Kelsey and I had the pleasure of having The Penny Hoarder on board a few weeks ago for an interview. They wanted all the intimate financial details of our lifestyle and we happily obliged. The article provides another person's perspective of our lifestyle and goes into greater detail about The Chaise. Read more about it here!
I was reminded this weekend why we originally wanted our blog and video series to be 100% financially transparent and to really focus on the planning aspect of our journey to aid viewers in developing their own adventure plans. We were watching a new sailing video series on YouTube, which had unbelievable cinematography and was extremely well put together. Despite it being the best series we've watched aesthetically, Kelsey and I were extremely disappointed once we went back and watched their first episode.
They were speaking about the beginning of their boat buying process, their way of explaining how did they end up where they are now? They went into some detail on how they purchased their gorgeous blue water boat but prefaced it by telling viewers they were searching for a boat with no cash. Granted they are in their young 20s like us so we understand the lack of cash but how the hell do you go from no cash to buying a yacht for 60k? For the sake of lack of transparency on their part, I'll follow their lead and keep the name of the series a secret.
People follow, contribute and support sailing series and blogs for a variety of reasons. For me I interpret it as either they want to be entertained, inspired or educated. I believe majority of viewers want to be inspired and educated because they are most of the time dreaming up their own plans to do something similar to the series. Which in turn means the creators of the series not explaining how they magically produced the 60k required for the boat, are doing their viewers and supporters a major disservice. If supporters are backing them financially via Patreon or by donations, the least they can do is arm their followers with the best information possible to support their own adventure dreams.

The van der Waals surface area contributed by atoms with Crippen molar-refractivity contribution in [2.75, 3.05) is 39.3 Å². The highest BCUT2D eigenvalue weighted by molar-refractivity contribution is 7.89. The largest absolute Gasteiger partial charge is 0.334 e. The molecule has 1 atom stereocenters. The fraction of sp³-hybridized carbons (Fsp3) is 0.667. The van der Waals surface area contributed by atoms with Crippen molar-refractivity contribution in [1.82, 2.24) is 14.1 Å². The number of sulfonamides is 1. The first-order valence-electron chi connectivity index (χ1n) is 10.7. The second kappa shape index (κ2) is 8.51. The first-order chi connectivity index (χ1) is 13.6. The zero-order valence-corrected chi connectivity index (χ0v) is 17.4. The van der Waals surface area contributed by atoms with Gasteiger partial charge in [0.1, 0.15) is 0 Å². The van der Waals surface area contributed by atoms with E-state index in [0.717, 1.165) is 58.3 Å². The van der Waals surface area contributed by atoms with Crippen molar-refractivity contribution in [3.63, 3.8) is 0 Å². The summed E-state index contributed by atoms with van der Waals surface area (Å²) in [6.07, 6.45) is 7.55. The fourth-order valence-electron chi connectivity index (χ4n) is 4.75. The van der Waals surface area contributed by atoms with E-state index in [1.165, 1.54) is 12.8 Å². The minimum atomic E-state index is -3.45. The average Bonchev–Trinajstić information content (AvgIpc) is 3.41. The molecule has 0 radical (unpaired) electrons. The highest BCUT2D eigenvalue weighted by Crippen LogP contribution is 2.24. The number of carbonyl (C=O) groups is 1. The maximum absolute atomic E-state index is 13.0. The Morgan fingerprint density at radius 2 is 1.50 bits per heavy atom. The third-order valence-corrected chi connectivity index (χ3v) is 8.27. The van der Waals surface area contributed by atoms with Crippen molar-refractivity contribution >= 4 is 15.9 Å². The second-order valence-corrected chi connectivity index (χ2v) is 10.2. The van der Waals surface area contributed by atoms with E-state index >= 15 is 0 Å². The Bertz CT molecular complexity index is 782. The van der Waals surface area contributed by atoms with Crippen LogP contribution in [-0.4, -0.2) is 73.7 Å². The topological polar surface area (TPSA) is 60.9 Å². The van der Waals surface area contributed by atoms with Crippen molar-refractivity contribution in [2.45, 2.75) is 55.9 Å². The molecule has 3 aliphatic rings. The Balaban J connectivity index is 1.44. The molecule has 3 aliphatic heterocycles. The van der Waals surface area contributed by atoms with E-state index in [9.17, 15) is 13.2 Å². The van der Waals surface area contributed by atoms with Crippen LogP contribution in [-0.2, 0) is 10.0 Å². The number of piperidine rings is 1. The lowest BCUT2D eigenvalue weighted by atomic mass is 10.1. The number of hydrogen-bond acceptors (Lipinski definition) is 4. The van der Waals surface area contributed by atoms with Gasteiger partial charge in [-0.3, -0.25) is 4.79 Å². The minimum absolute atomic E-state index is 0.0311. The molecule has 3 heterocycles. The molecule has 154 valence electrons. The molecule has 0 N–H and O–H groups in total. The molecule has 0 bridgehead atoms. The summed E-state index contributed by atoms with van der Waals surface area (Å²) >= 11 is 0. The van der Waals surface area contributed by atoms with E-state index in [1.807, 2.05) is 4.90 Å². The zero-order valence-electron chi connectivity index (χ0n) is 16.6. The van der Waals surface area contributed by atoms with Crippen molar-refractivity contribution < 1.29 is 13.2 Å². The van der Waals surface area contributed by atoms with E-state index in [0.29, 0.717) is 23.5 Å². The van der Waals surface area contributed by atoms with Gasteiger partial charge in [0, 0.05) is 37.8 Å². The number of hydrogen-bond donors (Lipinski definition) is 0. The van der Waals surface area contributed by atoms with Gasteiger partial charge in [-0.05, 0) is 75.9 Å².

This leads me to my next point - if you look on all of the major sailing creator's blogs or video series, their number 1 question on their FAQs is how did you afford to do this? Some people might say they have no obligation to provide us with how they afforded the dream or that speaking about money should remain hush hush. And I wholeheartedly disagree, unless the creators aren't asking for any donations or support.
S/V Delos & Sailing La Vagabonde both provide at least a little background on how they originally funded the dream, one offshore on rigs, the other Windsor knotted to a desk in Seattle. Both sites also go into how they almost had to give up the dream at one point due to running out of cash. Which not only makes for a good story but also a very realistic one that doesn't only show the romantic side of sailing around the world.
Maybe I'm wrong in thinking this way and if so, someone please comment and let me know so I can rethink the purpose of our blog and video series (just kidding it'll take a lot more than that). Now let me be clear that I'm not calling for sailing series to release their tax returns like some zealous politician. All I'm saying is when people are contributing to your dream in return for fueling inspiration of their own, the least we as creators can offer is transparency so they know exactly what it takes to make the dream a reality.
Why couldn't we have been raised to live on a boat? I mean c'mon Dad you were the one who showed me your passions for surfing, boating and everything else related to water, didn't you foresee this coming? We really could've used the foresight and background of having lived aboard previously throughout this process to know where to begin. But therein lies a victory, albeit a small one but nonetheless a victory for us, just to begin.